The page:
U.S. FDA opens way to COVID vaccines for kids under 5, CDC up next
The U.S. Food and Drug Administration on Friday authorized two COVID-19 vaccines for children aged 5 and under, opening the door to vaccinating millions of the country’s youngest children once the Centers for Disease Control and Prevention agrees.
The FDA authorized Pfizer-BioNTech’s COVID-19 vaccine for children aged 6 months to 4 years and Moderna Inc’s shot for those 6 months to 17 years. Pfizer’s is already authorized for those over the age of 5.
The vaccines could be rolled out to the under-5 age groups as early as next week, White House officials have said. The CDC needs to make its recommendations on how the shots should be administered before the vaccination campaign can begin in earnest.
A panel of outside advisers began meeting on Friday to consider a recommendation to the CDC on the shots for those under five years old and will vote on Saturday, likely followed by the CDC itself greenlighting the recommendation.
While many parents in the United States are eager to vaccinate their children, it is unclear how strong demand will be for the shots. The Pfizer-BioNTech vaccine was authorized for children aged 5 to 11 in October, but only about 29% of that group is so far fully vaccinated, federal data shows.
COVID-19 is generally more mild in children. Still, since March 2020 it has been the fifth leading cause of deaths in children aged 1-4 and the fourth leading cause of death in children younger than one, according to the CDC.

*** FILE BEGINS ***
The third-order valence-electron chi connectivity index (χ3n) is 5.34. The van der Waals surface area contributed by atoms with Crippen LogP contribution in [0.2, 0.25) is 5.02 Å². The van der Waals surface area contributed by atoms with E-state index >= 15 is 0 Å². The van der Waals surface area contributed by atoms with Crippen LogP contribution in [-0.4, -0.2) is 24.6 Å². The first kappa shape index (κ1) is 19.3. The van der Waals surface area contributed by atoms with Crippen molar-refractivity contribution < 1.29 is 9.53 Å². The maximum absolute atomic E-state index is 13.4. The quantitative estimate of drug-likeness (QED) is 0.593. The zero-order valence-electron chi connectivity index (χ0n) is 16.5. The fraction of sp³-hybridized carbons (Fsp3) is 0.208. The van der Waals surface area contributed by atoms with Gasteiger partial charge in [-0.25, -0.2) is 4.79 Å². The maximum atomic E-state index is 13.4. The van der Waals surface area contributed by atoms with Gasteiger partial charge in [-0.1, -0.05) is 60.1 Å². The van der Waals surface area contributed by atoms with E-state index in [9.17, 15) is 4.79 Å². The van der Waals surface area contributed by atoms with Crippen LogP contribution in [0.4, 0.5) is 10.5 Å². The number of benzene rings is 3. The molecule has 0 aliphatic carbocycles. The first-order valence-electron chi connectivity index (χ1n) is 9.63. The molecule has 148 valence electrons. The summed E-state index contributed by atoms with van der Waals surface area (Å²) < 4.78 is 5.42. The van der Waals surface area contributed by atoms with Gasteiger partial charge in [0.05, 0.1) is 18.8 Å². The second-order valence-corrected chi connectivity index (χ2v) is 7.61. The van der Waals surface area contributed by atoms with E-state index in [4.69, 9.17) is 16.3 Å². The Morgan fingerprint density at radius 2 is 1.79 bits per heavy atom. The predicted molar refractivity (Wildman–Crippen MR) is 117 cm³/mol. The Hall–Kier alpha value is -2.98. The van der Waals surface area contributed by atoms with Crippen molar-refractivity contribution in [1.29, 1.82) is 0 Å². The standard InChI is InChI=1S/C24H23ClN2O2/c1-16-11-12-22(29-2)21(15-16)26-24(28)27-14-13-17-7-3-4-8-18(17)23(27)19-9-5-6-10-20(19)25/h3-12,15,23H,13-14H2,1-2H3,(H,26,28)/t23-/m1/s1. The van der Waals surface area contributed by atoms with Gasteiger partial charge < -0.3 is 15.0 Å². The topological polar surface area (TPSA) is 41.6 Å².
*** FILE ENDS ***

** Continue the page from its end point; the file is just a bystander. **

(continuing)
“Although the number of deaths in children is small by adult standards, any death of a child is tragic, and should be prevented if possible,” FDA Commissioner Robert Califf said at a press conference on Friday. “By vaccinating our youngest children, we hope to prevent the most devastating consequences of COVID.”
CVS Health Corp, Walmart Inc and Rite Aid Corp plan to provide COVID-19 vaccinations to young children in the United States if they are authorized by authorities, the companies said on Thursday.
Public health officials and experts say that even though a large portion of small children were infected during the winter surge due to the Omicron variant of the coronavirus, natural immunity wanes over time and vaccinations should help prevent hospitalizations and deaths when cases rise again.
The CDC advisers will meet again next week to consider whether to back use of Moderna for older children, aged 6-17. There has been some concern about the rate of rare cases of heart inflammation in young men from the Moderna vaccine, and the advisers are expected to consider that data.
Moderna shares rose 5% while Pfizer shares were down 2% in midday trading.
(Reporting by Manas Mishra in Bengaluru; Editing by Sriraj Kalluvila, Peter Henderson and Mark Porter)
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